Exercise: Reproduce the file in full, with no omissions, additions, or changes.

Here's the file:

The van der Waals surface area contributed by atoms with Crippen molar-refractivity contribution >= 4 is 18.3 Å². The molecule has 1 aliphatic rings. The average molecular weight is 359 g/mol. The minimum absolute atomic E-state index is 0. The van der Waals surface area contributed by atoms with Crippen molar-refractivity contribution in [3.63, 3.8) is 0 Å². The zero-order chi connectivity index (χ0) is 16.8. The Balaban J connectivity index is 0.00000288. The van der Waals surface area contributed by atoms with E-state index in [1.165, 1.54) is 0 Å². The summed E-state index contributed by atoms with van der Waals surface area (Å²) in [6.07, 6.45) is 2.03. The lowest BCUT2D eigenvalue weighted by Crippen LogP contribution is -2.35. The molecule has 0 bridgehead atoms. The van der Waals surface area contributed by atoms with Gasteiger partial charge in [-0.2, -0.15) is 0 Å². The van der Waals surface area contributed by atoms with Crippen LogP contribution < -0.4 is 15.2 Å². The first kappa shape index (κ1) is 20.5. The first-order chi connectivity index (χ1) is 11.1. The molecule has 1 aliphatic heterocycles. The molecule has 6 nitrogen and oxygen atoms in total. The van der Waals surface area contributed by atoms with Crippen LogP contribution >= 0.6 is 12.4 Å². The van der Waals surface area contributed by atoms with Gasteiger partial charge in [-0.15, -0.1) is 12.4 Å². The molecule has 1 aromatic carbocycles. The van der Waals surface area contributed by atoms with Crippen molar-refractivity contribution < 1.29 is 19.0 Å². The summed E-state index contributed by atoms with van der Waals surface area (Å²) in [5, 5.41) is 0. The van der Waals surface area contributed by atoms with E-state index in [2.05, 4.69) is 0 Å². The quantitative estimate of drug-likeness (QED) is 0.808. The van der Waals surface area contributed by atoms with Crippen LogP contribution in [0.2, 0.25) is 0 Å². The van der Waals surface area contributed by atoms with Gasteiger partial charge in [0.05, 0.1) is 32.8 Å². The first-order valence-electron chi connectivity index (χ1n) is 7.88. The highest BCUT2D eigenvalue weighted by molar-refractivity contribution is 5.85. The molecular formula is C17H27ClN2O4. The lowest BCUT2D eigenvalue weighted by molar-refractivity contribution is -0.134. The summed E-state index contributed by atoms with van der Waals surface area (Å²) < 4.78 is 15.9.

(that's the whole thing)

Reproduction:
The van der Waals surface area contributed by atoms with Crippen molar-refractivity contribution >= 4 is 18.3 Å². The molecule has 1 aliphatic rings. The average molecular weight is 359 g/mol. The minimum absolute atomic E-state index is 0. The van der Waals surface area contributed by atoms with Crippen molar-refractivity contribution in [3.63, 3.8) is 0 Å². The zero-order chi connectivity index (χ0) is 16.8. The Balaban J connectivity index is 0.00000288. The van der Waals surface area contributed by atoms with E-state index in [1.165, 1.54) is 0 Å². The summed E-state index contributed by atoms with van der Waals surface area (Å²) in [6.07, 6.45) is 2.03. The lowest BCUT2D eigenvalue weighted by Crippen LogP contribution is -2.35. The molecule has 0 bridgehead atoms. The van der Waals surface area contributed by atoms with Gasteiger partial charge in [-0.2, -0.15) is 0 Å². The van der Waals surface area contributed by atoms with Crippen LogP contribution < -0.4 is 15.2 Å². The first kappa shape index (κ1) is 20.5. The first-order chi connectivity index (χ1) is 11.1. The molecule has 1 aliphatic heterocycles. The molecule has 6 nitrogen and oxygen atoms in total. The van der Waals surface area contributed by atoms with Crippen LogP contribution >= 0.6 is 12.4 Å². The van der Waals surface area contributed by atoms with Gasteiger partial charge in [-0.15, -0.1) is 12.4 Å². The molecule has 1 aromatic carbocycles. The van der Waals surface area contributed by atoms with Crippen molar-refractivity contribution < 1.29 is 19.0 Å². The summed E-state index contributed by atoms with van der Waals surface area (Å²) in [5, 5.41) is 0. The van der Waals surface area contributed by atoms with E-state index in [2.05, 4.69) is 0 Å². The quantitative estimate of drug-likeness (QED) is 0.808. The van der Waals surface area contributed by atoms with Crippen LogP contribution in [0.2, 0.25) is 0 Å². The van der Waals surface area contributed by atoms with Gasteiger partial charge in [0.05, 0.1) is 32.8 Å². The first-order valence-electron chi connectivity index (χ1n) is 7.88. The highest BCUT2D eigenvalue weighted by molar-refractivity contribution is 5.85. The molecular formula is C17H27ClN2O4. The lowest BCUT2D eigenvalue weighted by molar-refractivity contribution is -0.134. The summed E-state index contributed by atoms with van der Waals surface area (Å²) < 4.78 is 15.9.